Brazilian police investigating the murder of Brent Sikkema, a prominent New York art dealer who was found stabbed to death last month in his Rio de Janeiro apartment, are now seeking the arrest of his husband, Daniel Sikkema.
It was a shocking twist in a case that has captivated the art world. Brent Sikkema represented a number of leading contemporary artists, and his gallery was preparing to help one of them, Jeffrey Gibson, represent the United States this spring at the Venice Biennale, the most prestigious exhibition in the world.
A lawyer for Daniel Sikkema, Fabiana Marques, said that he was innocent and that he remained in New York, where he was “shocked” by the latest development.
When Brent Sikkema was found slain in Rio, investigators said that at least $40,000 had been stolen. After recovering surveillance footage that they said showed his former bodyguard, a 30-year-old man named Alejandro Triana Prevez, entering and exiting the home, they took Mr. Prevez into custody about 600 miles northwest of the city. (The police originally identified Mr. Prevez with the surname Trevez.)
A lawyer for Mr. Prevez, Gregorio Andrade, said that Mr. Prevez claims that Daniel Sikkema had offered him $200,000 to carry out the assassination. “He manipulated my client,” Mr. Andrade said.
The Sikkemas were married for nearly 15 years but have been locked in divorce proceedings since 2022, which included a fight over the custody terms of their son, who is now 13.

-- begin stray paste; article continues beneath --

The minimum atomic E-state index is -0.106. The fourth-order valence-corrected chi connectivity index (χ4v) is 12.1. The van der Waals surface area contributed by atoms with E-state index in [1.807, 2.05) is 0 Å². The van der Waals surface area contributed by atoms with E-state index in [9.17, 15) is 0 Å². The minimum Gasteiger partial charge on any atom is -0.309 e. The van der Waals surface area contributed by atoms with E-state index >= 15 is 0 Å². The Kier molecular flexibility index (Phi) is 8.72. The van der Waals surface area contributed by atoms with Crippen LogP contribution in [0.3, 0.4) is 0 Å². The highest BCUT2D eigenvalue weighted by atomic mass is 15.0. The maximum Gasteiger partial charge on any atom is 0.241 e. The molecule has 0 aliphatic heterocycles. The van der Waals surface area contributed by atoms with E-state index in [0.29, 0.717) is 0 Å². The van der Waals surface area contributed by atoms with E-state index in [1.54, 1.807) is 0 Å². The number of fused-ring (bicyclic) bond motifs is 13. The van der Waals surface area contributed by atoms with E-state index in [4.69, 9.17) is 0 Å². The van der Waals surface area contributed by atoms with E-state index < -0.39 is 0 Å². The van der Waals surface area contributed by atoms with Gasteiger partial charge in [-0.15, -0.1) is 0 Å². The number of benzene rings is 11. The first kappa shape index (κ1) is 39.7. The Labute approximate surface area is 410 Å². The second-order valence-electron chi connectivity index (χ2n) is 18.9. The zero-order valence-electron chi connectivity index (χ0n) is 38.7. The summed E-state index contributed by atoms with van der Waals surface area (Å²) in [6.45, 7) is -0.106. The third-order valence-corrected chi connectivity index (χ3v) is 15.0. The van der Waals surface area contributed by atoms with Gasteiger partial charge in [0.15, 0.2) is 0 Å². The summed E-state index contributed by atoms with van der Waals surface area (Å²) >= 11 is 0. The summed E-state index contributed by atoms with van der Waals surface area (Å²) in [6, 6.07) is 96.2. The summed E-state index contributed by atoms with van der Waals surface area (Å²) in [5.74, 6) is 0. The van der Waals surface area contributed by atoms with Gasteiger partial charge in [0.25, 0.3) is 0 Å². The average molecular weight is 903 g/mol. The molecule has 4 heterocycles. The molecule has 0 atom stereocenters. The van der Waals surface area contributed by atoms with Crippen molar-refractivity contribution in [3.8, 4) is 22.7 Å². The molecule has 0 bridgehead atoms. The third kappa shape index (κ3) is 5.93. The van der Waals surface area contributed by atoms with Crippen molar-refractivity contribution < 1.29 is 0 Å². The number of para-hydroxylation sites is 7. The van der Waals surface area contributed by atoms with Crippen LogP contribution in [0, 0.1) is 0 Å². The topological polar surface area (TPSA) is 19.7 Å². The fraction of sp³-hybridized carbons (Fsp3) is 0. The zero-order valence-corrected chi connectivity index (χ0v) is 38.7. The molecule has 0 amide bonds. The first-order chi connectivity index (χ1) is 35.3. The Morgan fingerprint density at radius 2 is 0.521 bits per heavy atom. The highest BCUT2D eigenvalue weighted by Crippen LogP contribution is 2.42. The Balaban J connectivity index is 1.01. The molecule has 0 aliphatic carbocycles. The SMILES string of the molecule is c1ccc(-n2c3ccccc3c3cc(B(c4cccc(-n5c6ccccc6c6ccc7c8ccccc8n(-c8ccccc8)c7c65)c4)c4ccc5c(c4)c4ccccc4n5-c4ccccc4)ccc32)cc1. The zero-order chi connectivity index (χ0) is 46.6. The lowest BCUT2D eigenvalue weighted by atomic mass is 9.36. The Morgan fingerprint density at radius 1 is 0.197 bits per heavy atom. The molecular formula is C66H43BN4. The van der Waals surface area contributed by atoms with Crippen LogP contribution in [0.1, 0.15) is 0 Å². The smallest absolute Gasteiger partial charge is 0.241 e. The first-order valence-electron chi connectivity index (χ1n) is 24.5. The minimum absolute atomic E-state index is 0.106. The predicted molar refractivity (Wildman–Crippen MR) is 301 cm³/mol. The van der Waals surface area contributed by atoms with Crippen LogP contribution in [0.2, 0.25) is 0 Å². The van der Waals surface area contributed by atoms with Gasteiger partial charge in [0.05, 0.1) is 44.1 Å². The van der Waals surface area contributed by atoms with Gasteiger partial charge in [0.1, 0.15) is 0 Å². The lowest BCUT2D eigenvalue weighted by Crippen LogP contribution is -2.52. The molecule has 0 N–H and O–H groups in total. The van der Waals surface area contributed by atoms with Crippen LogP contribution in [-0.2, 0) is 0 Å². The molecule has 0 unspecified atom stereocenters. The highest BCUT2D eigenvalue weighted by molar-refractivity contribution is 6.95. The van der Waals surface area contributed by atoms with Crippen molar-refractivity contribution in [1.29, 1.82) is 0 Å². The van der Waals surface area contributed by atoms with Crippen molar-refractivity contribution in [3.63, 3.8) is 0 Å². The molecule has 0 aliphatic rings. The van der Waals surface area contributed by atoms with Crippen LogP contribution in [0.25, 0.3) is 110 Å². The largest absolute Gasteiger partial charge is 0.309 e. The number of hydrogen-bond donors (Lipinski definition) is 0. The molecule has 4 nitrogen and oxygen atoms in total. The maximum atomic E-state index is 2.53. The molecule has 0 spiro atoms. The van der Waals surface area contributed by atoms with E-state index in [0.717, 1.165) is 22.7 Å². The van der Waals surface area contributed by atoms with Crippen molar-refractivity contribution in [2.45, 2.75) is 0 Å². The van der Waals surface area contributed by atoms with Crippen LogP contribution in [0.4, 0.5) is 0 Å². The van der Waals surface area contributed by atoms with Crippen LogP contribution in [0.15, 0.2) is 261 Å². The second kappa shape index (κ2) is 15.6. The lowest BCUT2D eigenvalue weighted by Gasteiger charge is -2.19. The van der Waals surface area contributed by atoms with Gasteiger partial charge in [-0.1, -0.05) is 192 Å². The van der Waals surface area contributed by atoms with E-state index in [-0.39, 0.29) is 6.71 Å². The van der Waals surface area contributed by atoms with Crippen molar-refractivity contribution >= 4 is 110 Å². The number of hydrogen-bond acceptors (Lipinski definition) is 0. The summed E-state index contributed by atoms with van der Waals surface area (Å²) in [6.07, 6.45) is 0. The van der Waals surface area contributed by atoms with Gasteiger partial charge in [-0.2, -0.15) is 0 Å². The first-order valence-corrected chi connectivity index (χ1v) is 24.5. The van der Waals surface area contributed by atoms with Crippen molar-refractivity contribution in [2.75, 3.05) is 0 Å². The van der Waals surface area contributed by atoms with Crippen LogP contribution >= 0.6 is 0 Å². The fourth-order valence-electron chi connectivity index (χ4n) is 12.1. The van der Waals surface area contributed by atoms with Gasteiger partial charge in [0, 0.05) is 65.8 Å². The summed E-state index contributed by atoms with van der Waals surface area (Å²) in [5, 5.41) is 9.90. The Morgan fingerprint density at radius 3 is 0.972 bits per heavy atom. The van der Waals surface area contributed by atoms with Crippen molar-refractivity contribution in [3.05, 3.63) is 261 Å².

Daniel Sikkema’s lawyer, Ms. Marques, said her client was innocent of the murder. “It’s important to note that Daniel was not given an opportunity to be heard by police, despite proactively offering himself for questioning via email,” she said.
She questioned Mr. Prevez’s account. “Alejandro’s strategy of accusing someone of being the mastermind behind the crime, especially while being flanked by his attorneys, clearly aims at securing a more lenient sentence,” she argued.
It was rare to see Daniel Sikkema at the openings and closings of the exhibitions his husband staged, according to friends of the art dealer. He emigrated to the United States after a difficult childhood in Cuba and an early adulthood working as a male escort in Spain. He chronicled that journey in a 2006 autobiography called “Ticket to Paradise,” which described how he escaped the island and made a living.
On an evening shortly after Brent Sikkema was found dead, Daniel Sikkema posted a photograph of a black rose on social media, where he goes by his birth name, Daniel García Carrera. He later wrote a short post in Spanish to express his grief. “Our son and I cry for you without tears, we cry for you in the way that hurts the most,” he said.
Friends of the art dealer have continued to mourn his death.
“His heart was in the art,” said Arlene Shechet, an artist who was represented by Brent Sikkema’s gallery, Sikkema Jenkins & Co., for several years. “Being a businessman was never his inspiration.”
The former top editor of Artforum, David Velasco, had become close to Brent Sikkema, and was planning to visit the dealer in Rio when he learned of the murder.
“He was a friend and in some ways a father figure,” Mr. Velasco said. “I remember seeing him and Daniel after the birth of their son. They were over the moon.”
“Every part of this,” Mr. Velasco said, “is so heartbreaking.”
Ana Ionova contributed reporting from Rio de Janeiro.